Source: Dan Held/Medium, Oct 2018
Source: Dan Held/Medium, Oct 2018
Source: Crystal Stranger/Twitter, Sep 2018
Source: The BreakerMag, Oct 2018
where companies offer money for promotional coverage that’s disguised as objective reporting.
Cointelegraph recently overtook veteran industry publication Coindesk in Alexa traffic rankings, making it the highest ranked crypto-focused news site globally. In researching this story, a source suggested that Cointelegraph would accept payment to place articles that weren’t marked as sponsored, but in my correspondence with a representative of the site this didn’t seem to be the case.
But, instead of discouraging ‘Nikolay’ from seeking to pay for coverage, a member of the business team was happy to point us towards some sites in the Cointelegraph Media Group that did. (The Group is an advertising partnership, allowing marketers to coordinate ads or sponsored posts across member sites, although in other respects the sites are editorially independent.)
Source: U.Today, Oct 2018
Source: DeCrypt, Oct 2018
During the past few months, the Securities and Exchange Commission has significantly widened its crackdown on certain initial coin offerings, putting hundreds of cryptocurrency startups at risk.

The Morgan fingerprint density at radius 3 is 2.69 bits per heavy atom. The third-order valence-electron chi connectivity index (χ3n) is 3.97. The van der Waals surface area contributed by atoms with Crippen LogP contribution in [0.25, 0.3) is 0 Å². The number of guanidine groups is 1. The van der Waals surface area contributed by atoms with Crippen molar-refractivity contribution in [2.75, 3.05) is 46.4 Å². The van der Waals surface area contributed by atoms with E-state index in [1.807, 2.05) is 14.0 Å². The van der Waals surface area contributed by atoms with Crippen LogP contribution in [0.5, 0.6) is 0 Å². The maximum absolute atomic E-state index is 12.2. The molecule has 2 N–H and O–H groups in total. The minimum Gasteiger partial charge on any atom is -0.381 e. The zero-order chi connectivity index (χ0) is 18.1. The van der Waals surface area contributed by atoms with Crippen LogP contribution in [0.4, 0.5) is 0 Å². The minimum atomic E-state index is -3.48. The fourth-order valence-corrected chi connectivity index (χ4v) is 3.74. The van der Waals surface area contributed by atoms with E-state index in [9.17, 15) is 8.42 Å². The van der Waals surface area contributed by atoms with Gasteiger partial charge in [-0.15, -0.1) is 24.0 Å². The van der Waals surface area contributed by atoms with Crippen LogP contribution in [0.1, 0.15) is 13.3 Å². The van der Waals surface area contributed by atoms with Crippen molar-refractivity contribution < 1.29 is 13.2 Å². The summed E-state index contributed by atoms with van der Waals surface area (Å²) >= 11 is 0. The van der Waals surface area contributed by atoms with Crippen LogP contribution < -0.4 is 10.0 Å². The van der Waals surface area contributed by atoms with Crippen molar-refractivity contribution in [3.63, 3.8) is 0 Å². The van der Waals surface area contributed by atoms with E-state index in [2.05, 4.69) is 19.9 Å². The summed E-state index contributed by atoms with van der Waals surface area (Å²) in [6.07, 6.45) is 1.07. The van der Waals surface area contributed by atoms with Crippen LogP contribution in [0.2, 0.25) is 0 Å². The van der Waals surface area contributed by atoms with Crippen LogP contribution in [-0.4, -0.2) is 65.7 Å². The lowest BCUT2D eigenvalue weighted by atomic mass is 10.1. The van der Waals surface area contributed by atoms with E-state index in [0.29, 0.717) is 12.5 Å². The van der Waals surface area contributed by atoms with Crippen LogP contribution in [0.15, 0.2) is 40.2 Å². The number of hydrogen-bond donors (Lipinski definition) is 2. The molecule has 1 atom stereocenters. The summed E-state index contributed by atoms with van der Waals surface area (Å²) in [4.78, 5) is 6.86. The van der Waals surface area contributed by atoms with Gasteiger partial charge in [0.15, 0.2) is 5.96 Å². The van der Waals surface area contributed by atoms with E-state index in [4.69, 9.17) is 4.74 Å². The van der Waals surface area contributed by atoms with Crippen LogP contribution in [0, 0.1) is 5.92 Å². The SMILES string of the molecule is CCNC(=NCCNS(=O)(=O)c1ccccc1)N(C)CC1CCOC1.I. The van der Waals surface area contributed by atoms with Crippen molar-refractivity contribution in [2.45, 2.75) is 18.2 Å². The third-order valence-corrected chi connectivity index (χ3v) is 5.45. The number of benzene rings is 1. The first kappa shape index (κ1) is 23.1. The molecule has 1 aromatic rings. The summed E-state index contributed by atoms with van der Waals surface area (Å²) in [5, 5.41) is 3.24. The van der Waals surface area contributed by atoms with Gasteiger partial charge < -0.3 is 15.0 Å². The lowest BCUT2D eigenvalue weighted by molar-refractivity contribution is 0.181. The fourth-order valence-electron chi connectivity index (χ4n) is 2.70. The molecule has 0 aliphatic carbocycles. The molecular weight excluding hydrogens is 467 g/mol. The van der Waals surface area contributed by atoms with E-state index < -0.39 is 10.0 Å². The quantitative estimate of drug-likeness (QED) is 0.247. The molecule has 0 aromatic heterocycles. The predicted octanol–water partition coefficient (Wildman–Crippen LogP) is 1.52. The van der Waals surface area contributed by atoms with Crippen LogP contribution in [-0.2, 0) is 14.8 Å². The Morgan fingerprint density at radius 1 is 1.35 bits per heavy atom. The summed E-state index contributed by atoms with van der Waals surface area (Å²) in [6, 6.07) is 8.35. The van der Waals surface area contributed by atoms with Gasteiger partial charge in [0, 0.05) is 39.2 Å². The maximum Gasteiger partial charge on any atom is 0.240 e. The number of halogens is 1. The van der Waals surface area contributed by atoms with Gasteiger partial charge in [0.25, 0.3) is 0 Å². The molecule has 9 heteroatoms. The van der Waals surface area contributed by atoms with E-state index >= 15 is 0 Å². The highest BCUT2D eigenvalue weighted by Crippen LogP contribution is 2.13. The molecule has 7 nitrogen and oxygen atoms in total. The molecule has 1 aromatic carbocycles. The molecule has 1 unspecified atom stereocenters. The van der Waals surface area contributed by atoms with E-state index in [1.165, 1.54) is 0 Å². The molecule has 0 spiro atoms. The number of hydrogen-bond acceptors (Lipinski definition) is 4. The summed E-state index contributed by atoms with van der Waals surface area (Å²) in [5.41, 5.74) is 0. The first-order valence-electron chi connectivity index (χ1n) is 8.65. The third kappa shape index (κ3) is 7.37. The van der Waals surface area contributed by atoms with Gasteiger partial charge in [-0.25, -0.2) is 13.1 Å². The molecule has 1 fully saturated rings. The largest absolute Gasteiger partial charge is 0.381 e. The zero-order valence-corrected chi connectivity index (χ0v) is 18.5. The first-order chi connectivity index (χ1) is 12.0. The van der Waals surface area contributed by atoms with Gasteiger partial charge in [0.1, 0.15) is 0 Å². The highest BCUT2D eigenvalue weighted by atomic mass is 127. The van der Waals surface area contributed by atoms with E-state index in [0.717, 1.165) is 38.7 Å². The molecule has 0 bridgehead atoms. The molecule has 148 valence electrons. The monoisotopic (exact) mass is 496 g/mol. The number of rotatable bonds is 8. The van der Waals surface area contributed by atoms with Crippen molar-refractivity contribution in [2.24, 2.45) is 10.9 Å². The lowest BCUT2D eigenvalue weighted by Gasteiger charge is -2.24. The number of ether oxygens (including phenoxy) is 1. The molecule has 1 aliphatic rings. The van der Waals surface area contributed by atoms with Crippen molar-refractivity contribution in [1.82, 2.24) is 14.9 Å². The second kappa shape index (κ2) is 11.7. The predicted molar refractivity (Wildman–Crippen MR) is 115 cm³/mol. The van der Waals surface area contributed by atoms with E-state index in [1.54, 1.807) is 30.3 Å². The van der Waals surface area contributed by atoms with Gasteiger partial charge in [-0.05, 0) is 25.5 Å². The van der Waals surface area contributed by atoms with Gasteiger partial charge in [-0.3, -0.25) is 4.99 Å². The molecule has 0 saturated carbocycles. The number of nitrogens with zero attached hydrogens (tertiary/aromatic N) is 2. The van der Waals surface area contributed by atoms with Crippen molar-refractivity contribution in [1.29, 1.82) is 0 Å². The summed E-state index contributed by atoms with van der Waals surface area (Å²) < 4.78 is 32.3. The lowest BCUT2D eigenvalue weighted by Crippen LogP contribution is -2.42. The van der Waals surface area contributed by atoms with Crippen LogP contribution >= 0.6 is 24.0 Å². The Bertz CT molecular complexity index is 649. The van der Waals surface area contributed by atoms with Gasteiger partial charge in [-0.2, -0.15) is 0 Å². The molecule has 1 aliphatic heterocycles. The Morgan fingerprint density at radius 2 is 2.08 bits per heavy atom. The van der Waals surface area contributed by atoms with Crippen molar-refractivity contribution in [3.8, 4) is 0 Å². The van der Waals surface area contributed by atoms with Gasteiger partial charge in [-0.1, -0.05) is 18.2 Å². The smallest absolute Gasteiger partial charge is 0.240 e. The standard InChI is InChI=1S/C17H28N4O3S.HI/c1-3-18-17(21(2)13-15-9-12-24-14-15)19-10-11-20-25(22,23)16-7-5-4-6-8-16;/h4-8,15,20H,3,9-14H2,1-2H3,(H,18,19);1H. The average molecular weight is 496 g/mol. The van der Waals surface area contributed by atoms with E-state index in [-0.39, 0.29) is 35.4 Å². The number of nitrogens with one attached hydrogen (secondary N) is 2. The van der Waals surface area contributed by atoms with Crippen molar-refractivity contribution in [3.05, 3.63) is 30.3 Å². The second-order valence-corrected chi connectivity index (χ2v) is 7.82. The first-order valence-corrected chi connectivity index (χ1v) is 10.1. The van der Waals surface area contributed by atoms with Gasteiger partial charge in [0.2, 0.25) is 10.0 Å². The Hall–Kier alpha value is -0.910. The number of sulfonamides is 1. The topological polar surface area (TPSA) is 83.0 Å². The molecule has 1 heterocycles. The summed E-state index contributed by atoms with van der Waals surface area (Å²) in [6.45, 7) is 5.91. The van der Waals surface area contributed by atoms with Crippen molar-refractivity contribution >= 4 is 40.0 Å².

The SEC sent out a slew of initial information-seeking subpoenas at the start of 2018. Now the agency has returned to many of those companies, and subpoenaed many more—focusing on those that failed to properly ensure they sold their token exclusively to accredited investors.
The agency is exerting pressure on many of those companies to settle their cases. In response, dozens of companies have quietly agreed to refund investor money and pay a fine. But many startups that have been subpoenaed say they are left in the dark struggling to satisfy the SEC’s demands, and are uncertain of how others are handling it, according to conversations with more than 15 industry sources as part of a joint investigation by Yahoo Finance and Decrypt.
William Hinman, the SEC’s director of corporation finance, provided further clarity in June at Yahoo Finance’s All Markets Summit when he said ether does not appear to be a security, but suggested that most ICOs are securities offerings, and that, “calling the transaction an initial coin offering, or ‘ICO,’ or a sale of a ‘token,’ will not take it out of the purview of the U.S. securities laws.”